top of page

The Name Francis Bacon Hidden in Julius Caesar

In this post I will show where the name BACON is possibly hidden in Shakespeare’s First Folio, on page 110 of the Tragedies, The Tragedy of Julius Caesar.

On page 110, Cassius and Brutus exchange words for the first time in the play. In the scene, Cassius is trying to determine whether Brutus opposes Caesar. Cassius begins by telling Brutus that he, Brutus, has been behaving in a cold and reserved manner towards his friends, including Cassius. Brutus responds that he has “veiled [his] look” and “I turne the trouble of my Countenance / Meerely vpon my selfe.” Cassius responds that as a response to Brutus’ reticence, he, Cassius, has hidden his own “[t]houghts of great value, worthy Cogitations.” Then, the following exchange occurs between Cassius and Brutus –

Tell me good Brutus, Can you see your face?

Brutus. No Cassius:

For the eye sees not it selfe but by reflection,

By some other things.

At this point, the name BACON appears in the letters of the words “Brutus” and “No Cassius.” It appears spelled backwards, as a reflection would. In the scene, Brutus says that one can only see oneself “by reflection,” and later Cassius says that he will act as Brutus’ mirror or reflecting “glass.” The alignment of the letters spelling BACON seem to visually imitate this metaphor.

Cassius closes the conversation with the following lines in which Cassius attests to his trustworthiness:

Cas. Therefore good Brutus, be prepar'd to heare:

And since you know, you cannot see your selfe

So well as by Reflection; I your Glasse,

Will modestly discouer to your selfe

That of your selfe, which you yet know not of.

And be not iealous on me, gentle Brutus:

Were I a common Laughter, or did vse

To stale with ordinary Oathes my loue

To euery new Protester: if you know,

That I do fawne on men, and hugge them hard,

And after scandall them: Or if you know,

That I professe my selfe in Banquetting

To all the Rout, then hold me dangerous.

Once again, there is an alignment of letters spelling BACON (shown in red).

What appears to be more significant are the final few lines:

Or if you know,

That I professe my selfe in Banquetting

To all the Rout, then hold me dangerous.

The lines point to a hidden message in the words “Banquetting” and “Rout” – “I profess my self in Banquetting / To all the Rout…” At this point, the words “Banquetting” and “Rout” hide the name BACON. The key to deciphering the clues are in the etymology of each word.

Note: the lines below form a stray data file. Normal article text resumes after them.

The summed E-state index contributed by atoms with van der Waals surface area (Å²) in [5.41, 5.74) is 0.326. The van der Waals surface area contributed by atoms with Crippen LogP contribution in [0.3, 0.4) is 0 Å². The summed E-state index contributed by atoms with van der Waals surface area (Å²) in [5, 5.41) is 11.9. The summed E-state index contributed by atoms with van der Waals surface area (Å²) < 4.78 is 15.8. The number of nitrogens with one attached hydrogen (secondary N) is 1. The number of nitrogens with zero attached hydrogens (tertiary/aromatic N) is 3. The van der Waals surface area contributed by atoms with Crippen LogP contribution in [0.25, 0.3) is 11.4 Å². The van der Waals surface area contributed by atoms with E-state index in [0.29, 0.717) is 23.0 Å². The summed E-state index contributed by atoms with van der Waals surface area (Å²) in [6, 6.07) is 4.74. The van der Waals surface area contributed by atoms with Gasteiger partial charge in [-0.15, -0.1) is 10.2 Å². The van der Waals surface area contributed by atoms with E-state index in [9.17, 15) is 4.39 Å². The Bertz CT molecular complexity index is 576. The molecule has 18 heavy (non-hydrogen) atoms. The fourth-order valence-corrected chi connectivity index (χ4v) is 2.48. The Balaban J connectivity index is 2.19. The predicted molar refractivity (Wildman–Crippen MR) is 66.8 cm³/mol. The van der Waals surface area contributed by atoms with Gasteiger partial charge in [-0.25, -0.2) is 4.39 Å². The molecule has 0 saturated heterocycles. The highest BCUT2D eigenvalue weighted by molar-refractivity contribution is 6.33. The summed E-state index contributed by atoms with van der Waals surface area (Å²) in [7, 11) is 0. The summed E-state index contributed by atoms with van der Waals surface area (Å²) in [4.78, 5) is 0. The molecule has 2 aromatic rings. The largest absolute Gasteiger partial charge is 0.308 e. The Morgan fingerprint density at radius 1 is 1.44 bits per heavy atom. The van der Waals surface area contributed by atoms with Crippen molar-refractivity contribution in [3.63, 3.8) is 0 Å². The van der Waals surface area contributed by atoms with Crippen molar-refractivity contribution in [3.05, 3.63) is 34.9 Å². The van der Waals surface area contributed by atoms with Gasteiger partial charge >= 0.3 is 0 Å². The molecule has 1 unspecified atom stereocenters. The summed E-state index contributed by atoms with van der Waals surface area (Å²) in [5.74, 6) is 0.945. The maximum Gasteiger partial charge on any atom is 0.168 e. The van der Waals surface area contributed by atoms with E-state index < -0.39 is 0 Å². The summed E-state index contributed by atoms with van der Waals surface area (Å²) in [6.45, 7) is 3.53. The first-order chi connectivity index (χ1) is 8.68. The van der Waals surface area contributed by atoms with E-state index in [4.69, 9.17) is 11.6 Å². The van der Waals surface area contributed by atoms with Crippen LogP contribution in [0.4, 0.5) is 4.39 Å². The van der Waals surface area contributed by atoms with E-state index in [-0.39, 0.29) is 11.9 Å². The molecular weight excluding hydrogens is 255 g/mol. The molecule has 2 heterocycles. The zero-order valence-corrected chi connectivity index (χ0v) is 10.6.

A banquet is “an elaborate, sumptuous meal; a feast.” The etymology of the word is:

[Middle English banket, from Old French, banquet, from Old Italian banchetto, from diminutive banco, bench, of Germanic origin; akin to Old English benc, bench.]

As can be seen, one origin of the word “banquet” can be traced, in part to Old Italian banchetto, from the diminuative "banco," of Germanic origin. The letters of banco can be rearranged, by moving the “N,” to spell BACON.

Furthermore, the Latin word for banquet is convivium. By placing the banquet above convivium, the words contain the name BACON:



(The Latin word convivium is related to the English word convivial:

[Late Latin convīviālis, from Latin convīvium, banquet : com-, com- + vīvere, to live]

It is interesting to note that the root of convivial contains the word vīvere, which may point to a hidden VERE as well.)

In the context of the lines, the word “rout” means a disorderly crowd of people, a mob. However, “rout” has another meaning: to root, as a swine. Therefore, the idea of a hog or swine rooting (at a banquet?) is alluded to in the lines. And, as many know, a hog cannot be Bacon until it is well hanged.

Once the hidden jest hiding the name BACON is understood, Ceasar’s speech about having fat men about him, and that Cassius has a “lean and hungry” look, and should be fatter, makes infinitely more sense – hogs raised for bacon must be fattened-up. I am sure that Francis Bacon's personality was just the opposite of the personality traits attributed to Cassius.

Caes. Let me haue men about me, that are fat,

Sleeke-headed men, and such as sleepe a-nights:

Yond Cassius has a leane and hungry looke,

He thinkes too much: such men are dangerous.

Ant. Feare him not Caesar, he's not dangerous,

He is a Noble Roman, and well giuen.

Caes. Would he were fatter; But I feare him not:

Yet if my name were lyable to feare,

I do not know the man I should auoyd

So soone as that spare Cassius. He reades much,

He is a great Obseruer, and he lookes

Quite through the Deeds of men. He loues no Playes,

As thou dost Antony: he heares no Musicke;

Seldome he smiles, and smiles in such a sort

As if he mock'd himselfe, and scorn'd his spirit

That could be mou'd to smile at any thing.

Such men as he, be neuer at hearts ease,

Whiles they behold a greater then themselues,

And therefore are they very dangerous.

I rather tell thee what is to be fear'd,

Then what I feare: for alwayes I am Caesar.

Come on my right hand, for this eare is deafe,

And tell me truely, what thou think'st of him.

There are numerous clues that Caesar’s lines here refer back to Cassius’ lines about banqueting and the “rout.” Some refer to whether Cassius is “dangerous.” Also, the line that Cassius “smiles in such a sort / As if he mock’d himself…” alludes to the fact that Francis Bacon has planted a little joke here and is, in fact, mocking himself.

The image below shows a circle centered on one instance of a BACON letter alignment. The circle is of a standard radius. It is one of three circles I use to discover messages hidden in the First Folio. I discuss how I discovered the circles in previous posts.

The image, with explanations in the margins, should be self-explanatory.

The circumference of the circle falls on or near the following text: